Experiencing technical difficulties while working with clients can be infuriating. Where does one begin to try to resolve issues such as the computer screen freezing or loss of audio? This post provides suggestions to potentially overcome technology hurdles.
One consideration is whether-or-not you (or your client) recently have shut down and restarted your computers. When laptops stay on for days at a time, there may be several processes running in the background draining your computer’s resources that you may not be aware of (e.g., program updates). This places an additional burden on your computer’s ability to run programs simultaneously. Video conferencing requires much of your laptop’s resources and when you begin to share online materials and websites, that increases those demands causing your system to experience difficulties.
Properly shutting down your system at the end of each day and starting it anew approximately 30 minutes before your first session of the day is recommended. This allows for any updates to finish before starting your day. Properly shutting down your PC’s system (an Apple computer’s commands are similar) involves clicking on the Window’s icon in the bottom, left corner of your screen, clicking on the “power” icon, and choosing, “Shut down” or “Restart.” Just holding down the power button or closing the laptop does not allow for the system to shut down and restart appropriately.
Another suggestion to try, when the screen freezes or the signal is “glitchy,” is to have both you and your client “leave” and then rejoin the meeting. Be sure to explain to your client or his/her tele-facilitator what you are doing and why. Give him/her clear instructions to rejoin the meeting immediately after leaving.
If you feel that the difficulties are due to your computer, explain that you are going to leave the meeting to restart your system and that this will take a few minutes. Ask your client or tele-facilitator to rejoin the meeting and explain that you will join him/her in approximately 2 to 3 minutes. If you feel that the difficulties are due to your client’s computer, instruct the client or the tele-facilitator to leave the meeting, restart his/her computer, and rejoin once able.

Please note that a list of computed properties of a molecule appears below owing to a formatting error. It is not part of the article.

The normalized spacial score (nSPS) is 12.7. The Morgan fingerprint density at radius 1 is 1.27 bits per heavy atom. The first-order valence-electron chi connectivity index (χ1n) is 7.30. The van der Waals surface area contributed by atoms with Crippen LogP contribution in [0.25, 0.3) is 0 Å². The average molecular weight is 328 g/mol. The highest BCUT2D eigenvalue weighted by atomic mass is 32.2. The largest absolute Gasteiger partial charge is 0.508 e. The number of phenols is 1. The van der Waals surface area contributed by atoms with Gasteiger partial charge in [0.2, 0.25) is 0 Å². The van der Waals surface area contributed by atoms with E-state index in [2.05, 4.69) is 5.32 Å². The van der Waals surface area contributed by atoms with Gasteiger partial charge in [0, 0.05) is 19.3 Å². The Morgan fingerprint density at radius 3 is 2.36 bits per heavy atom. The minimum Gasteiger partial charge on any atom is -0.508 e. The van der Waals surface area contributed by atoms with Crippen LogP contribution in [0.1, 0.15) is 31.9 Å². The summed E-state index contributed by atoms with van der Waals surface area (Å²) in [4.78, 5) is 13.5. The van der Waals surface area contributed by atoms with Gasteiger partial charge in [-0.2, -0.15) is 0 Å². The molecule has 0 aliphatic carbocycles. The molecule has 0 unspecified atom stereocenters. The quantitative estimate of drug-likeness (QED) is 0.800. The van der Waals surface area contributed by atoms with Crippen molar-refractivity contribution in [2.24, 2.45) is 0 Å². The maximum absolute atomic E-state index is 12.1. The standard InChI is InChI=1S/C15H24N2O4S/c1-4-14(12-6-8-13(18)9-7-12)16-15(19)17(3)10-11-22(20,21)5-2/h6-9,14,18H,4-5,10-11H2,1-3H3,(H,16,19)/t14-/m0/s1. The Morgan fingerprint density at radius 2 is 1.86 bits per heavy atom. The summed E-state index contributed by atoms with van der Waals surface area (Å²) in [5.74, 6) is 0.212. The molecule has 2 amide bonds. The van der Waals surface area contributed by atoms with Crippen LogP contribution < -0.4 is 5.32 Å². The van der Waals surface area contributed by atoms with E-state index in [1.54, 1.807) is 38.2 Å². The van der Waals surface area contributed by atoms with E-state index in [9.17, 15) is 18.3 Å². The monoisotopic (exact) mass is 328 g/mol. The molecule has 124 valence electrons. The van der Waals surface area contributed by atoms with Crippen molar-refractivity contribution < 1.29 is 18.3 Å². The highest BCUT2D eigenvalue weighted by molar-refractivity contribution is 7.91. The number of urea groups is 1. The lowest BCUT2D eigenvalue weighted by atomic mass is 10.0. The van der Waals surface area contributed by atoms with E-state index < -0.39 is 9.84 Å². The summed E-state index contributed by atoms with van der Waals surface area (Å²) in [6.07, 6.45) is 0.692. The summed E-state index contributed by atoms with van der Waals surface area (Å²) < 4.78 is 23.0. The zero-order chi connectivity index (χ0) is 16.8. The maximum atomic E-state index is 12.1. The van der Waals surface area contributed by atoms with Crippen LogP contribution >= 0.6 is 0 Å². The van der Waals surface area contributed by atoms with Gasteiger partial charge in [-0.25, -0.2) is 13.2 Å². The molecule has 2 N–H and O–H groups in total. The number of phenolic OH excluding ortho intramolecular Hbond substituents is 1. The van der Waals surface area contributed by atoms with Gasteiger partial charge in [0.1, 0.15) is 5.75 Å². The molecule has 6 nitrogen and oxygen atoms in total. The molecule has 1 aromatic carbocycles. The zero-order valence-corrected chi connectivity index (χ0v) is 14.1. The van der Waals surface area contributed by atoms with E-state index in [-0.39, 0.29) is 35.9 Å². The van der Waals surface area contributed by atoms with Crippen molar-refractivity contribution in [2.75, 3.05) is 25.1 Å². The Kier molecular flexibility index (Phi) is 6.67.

If you are unable to problem-solve the inability to hear your client, ask the client or tele-facilitator to call the meeting using the telephone number listed in the meeting invitation and use the phone for the audio portion of the session.
While working with clients experiencing extremely poor Internet connectivity, you can begin to tackle the problem by lowering the bandwidth requirements by not screen-sharing materials. This will limit your ability to use materials other than those you can share directly over your camera. By asking your client to: sit as closely to the router as possible when using Wi-Fi, close any other programs running on his/her laptop, and consider attending teletherapy during a time when others in the household are not using the Internet are other suggestions to consider.
Experiencing technology troubles can result in frustration when trying to provide teletherapy services. This post has discussed ways to troubleshoot potential problems. From starting/restarting your computer’s system before beginning your teletherapy day, to asking the client to sit as closely to the router as possible when using Wi-Fi, such recommendations may help to decrease the number of technology problems you experience.